South Africa’s road traffic injury risk factors are lack of pedestrian safety, alcohol misuse, aggressive driving and limited seatbelt use [9]. Sixty percent of fatal RTAs are due to the influence of alcohol [9]. Speeding is a factor in 30-50% of road traffic crashes [10]. The purpose of this study is to highlight the problem of deaths as a result of RTA in the sub-region of Transkei, South Africa, to explore some factors that are causing accidents in this region and suggest some preventive measures.


This is a retrospective descriptive study from the post-mortem registers from 1993 to 2015. It is preliminary study which raised more questions than answers. The data were collected by 4th year’s medical students as a part of their project. They were briefed thoroughly before they started collection of data. Therefore, the chances of biasness were minimized. This retrospective study on road traffic deaths were identified the problems, which could be further help in carrying out a prospective study. Mthatha Forensic pathology laboratory is the only laboratory in this region catering for more than half a million of the population in the Transkei sub-region of South Africa (Figure 1). It is attached to the Nelson Mandela academic hospital, which is the only a teaching hospital in this province. It is also attached to the Walter Sisulu University Medical School and conducts all medico-legal cases in this region of South Africa. In total 26 855 autopsies were conducted between 1993 and 2015. Of this, 6620 autopsies were related with road traffic accidents. All the data on deaths related with road traffic accidents were recorded of a period of 23 years (1993-2015). The details of names, addresses, age, gender, date of autopsy and cause of death were recorded in the post-mortem register. Fourteen forensic officers are engaged in collecting corpses round the clock from 17 police stations in four municipalities.


Figure 1: Map of Transkei sub-region of South Africa - population catered for by Forensic Pathology Laboratory indicated by a square.

These are the OR Tambo, Mhlontlo, Chris Hani and Mbashe municipal area of about 200 square kilometres (Photograph 1). The OR Tambo municipality is the largest, and covered fully by 10 police stations. Mhlontlo municipality has four police stations, there are two in Chris Hani and one belongs to Mbashe municipality. The combined population was 400,000 in 1993, which has been increasing by an average of 3% annually. The author excluded conceptus material and foetuses, as they were not indicated by age and gender in the postmortem registers. There is difficulty in determining the nature of death among collapse cases. These people are generally found dead, and forensic officers label the cause as collapse. Data were collected on a paper sheet designed with post-mortem number, year, gender, and cause of death. These data were analysed with help of computer.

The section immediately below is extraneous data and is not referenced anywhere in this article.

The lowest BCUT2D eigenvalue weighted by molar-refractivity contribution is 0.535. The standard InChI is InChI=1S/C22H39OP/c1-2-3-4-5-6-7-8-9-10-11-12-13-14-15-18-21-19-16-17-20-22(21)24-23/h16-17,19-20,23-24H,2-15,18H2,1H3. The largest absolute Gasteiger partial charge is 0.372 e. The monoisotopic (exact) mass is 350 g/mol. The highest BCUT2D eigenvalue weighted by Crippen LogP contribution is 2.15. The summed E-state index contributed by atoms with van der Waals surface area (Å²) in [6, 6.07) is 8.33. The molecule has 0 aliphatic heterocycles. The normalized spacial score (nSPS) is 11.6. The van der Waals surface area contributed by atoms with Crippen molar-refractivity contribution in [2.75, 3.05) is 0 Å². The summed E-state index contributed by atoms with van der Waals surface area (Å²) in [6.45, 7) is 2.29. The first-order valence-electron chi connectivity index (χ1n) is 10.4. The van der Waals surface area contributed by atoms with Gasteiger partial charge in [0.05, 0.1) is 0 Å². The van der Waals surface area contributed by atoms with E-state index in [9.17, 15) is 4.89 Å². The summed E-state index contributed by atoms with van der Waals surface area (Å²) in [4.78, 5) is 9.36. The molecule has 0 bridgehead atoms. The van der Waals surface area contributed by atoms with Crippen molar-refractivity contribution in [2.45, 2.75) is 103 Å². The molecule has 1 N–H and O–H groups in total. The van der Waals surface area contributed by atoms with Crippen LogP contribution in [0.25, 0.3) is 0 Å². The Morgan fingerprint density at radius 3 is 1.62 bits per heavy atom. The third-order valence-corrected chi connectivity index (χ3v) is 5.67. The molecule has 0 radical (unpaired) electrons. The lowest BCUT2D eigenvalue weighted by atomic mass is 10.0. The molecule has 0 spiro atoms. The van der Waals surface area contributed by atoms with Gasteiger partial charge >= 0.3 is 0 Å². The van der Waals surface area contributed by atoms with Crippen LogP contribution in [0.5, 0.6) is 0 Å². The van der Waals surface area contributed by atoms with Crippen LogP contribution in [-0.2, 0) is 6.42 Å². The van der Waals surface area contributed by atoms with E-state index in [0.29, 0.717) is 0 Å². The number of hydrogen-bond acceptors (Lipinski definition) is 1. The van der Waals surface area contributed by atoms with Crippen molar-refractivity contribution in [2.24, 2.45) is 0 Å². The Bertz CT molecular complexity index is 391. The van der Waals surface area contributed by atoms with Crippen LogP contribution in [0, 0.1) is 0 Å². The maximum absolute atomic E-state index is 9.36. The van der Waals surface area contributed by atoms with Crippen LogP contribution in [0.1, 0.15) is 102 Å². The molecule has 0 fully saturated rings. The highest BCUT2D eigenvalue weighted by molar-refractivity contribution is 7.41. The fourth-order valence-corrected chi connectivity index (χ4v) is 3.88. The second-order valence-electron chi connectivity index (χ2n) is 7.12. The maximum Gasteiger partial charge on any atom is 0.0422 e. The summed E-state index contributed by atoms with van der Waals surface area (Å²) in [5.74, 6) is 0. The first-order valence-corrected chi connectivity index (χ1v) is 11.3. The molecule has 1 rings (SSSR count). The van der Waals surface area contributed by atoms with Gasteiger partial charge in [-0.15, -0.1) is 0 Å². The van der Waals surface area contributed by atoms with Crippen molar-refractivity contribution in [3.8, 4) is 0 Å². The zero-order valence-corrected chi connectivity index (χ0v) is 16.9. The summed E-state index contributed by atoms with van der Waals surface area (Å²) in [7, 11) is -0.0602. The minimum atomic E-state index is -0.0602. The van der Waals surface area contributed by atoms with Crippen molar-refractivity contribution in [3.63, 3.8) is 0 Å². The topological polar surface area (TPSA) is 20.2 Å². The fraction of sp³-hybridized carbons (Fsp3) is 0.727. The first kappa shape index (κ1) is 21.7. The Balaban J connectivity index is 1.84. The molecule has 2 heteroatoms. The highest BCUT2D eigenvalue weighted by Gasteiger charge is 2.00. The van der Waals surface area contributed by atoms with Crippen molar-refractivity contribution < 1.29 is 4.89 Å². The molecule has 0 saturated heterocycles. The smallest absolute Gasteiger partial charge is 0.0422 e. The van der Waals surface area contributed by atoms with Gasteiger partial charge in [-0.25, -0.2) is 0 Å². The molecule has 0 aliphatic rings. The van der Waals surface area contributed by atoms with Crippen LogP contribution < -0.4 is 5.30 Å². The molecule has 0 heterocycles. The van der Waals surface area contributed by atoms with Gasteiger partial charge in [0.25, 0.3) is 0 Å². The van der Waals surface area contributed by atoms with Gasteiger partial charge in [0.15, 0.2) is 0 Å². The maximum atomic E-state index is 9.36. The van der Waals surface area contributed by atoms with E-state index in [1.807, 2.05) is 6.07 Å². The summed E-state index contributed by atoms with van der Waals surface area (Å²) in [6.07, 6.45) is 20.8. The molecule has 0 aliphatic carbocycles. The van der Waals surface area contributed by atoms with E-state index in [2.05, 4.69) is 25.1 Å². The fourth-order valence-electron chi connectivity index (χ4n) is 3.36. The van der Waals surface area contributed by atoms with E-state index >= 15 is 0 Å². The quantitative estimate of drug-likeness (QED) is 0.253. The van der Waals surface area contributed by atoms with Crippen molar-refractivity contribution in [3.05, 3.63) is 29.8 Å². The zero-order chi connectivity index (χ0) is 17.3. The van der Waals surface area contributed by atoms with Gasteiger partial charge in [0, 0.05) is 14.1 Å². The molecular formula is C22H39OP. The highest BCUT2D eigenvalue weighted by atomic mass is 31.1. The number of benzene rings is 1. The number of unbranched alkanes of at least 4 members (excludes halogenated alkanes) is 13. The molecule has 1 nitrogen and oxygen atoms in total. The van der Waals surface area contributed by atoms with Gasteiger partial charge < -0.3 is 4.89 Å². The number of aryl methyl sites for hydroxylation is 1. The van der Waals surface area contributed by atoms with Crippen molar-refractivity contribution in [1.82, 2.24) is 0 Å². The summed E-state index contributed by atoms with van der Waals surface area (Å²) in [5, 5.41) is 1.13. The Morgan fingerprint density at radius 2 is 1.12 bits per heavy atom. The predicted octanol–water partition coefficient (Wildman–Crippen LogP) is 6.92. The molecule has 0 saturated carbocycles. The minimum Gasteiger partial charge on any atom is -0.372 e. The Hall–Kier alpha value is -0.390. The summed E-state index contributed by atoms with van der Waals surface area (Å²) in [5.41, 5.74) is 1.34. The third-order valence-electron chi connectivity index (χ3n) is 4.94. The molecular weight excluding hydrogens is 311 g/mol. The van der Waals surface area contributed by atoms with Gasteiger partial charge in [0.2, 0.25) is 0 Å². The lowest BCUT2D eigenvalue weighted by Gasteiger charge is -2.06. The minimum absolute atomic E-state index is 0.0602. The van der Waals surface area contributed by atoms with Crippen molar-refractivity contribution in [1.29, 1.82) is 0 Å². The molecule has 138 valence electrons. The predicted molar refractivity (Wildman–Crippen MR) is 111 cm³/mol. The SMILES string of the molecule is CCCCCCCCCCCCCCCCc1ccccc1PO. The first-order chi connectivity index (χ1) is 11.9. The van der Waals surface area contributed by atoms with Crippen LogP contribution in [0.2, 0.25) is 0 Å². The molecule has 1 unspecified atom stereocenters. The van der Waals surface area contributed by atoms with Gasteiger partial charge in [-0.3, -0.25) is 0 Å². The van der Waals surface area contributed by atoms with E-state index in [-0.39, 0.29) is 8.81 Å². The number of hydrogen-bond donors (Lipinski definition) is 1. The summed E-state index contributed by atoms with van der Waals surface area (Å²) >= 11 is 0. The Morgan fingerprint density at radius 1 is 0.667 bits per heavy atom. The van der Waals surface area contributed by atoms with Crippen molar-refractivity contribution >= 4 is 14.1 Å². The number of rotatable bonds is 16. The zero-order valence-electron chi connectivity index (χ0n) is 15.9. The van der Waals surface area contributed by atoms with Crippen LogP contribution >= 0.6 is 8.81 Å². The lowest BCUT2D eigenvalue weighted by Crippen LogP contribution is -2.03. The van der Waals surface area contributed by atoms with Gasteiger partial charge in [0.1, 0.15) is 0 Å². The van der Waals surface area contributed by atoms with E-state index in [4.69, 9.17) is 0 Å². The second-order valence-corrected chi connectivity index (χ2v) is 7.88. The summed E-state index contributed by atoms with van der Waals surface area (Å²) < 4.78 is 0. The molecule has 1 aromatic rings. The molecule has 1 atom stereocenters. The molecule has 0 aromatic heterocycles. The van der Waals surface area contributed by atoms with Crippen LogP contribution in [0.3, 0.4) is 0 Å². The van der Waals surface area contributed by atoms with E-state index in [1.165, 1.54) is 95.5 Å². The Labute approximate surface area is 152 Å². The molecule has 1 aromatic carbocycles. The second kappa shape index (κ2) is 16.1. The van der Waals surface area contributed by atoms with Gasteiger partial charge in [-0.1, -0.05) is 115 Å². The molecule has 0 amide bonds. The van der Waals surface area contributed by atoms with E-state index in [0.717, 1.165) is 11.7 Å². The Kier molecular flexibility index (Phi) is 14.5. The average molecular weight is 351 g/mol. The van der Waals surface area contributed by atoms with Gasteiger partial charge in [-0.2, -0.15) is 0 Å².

Over a period of 23 years (1993-2015) 26,855 autopsies were conducted at the Forensic Pathology Laboratory in Mthatha (Table 1). In 6 620 (24.65%) of these cases, the cause of death was RTA (Table 1), with males (4,775, 17.78%) outnumbering females (1,631, 30.45%) at a ratio of 2.92:1 (Table 1).

Rank Males (n=21 027) Females (n=5 828) Total (n=26 855)
Cause of death n (%) Cause of death n (%) Cause of death n (%)
1 Stabbing 4 695 (17.48) MVA (1 631) 30.45 MVA 6 620 (24.65)
2 MVA 4 775 (17.78) Gunshot (650) 12.13 Stabbing 5 205 (19.38)
3 Gunshot 3 246 (12.09) Poisoning (530) 9.89 Gunshot 3 947 (14.70)
4 Assault 2 477 (9.22) Stabbing (454) 8.47 Assault 2 960 (11.02)
5 Hanging 1 443 (5.37) Assault (412) 7.69 Hanging 1 630 (6.07)
6 Drowning 980 (3.65) Drowning (325) 6.07 Drowning 1 321 (4.92)
7 Collapse 1 605 (5.98) Collapse (529) 9.87 Collapse 2 164 (8.06)
8 Poisoning 621 (2.31) Burns (266) 4.97 Poisoning 1 152 (4.29)
9 Burns 468 (1.74) Lightning (192) 3.58 Burns 762 (2.84)
10 Fall from height 357 (1.33) Hanging (187) 3.34 Fall from height 492 (1.83)
11 Lightning 288 (1.07) Fall from height (135) 2.52 Lightning 491 (1.83)
12 Gas suffocation 72 (0.27) Gas suffocation (29) 0.54 Gas suffocation 111 (0.41)
  All causes of deaths 100 All causes of death 100 All causes of death 100

Table 1: Ranks of percentage of cause of death by gender in Umtata area, South Africa 1993-2015.

There was a downward trend in deaths as a result of RTA in the Transkei sub-region of South Africa from 1993 (62/100,000) to 2015 (41.6/100,000) (Table 2 and Figure 2). The average number of RTA deaths was 45.9 per 100,000 of the population per year. It was highest (64.6/100,000) in 1994, and lowest (32.2/100,000) in 2001 (Table 2 and Figure 2). The RTA death rate decreased sharply after 1998 (59/100,000) and again in 2001 (322/100,000) (Table 2 and Figure 2). It jumped from 32.6/100,000 of the population in 2002 to 46.2/100,000 of the population in 2005 (Table 2 and Figure 2).

Year Estimated population Female Females/ 100,000
Males/ 100,000 Total Total (per 10 0,000)
1993 4 00,000 66 16.5 182 45.5 248 62
1994 412 000 50 12.1 216 52.4 266 64.6
1995 424 360 98 23.1 126 29.7 224 52.8
1996 439 091 85 19.4 183 41.9 268 61.3
1997 452 264 80 17.7 196 43.3 276 61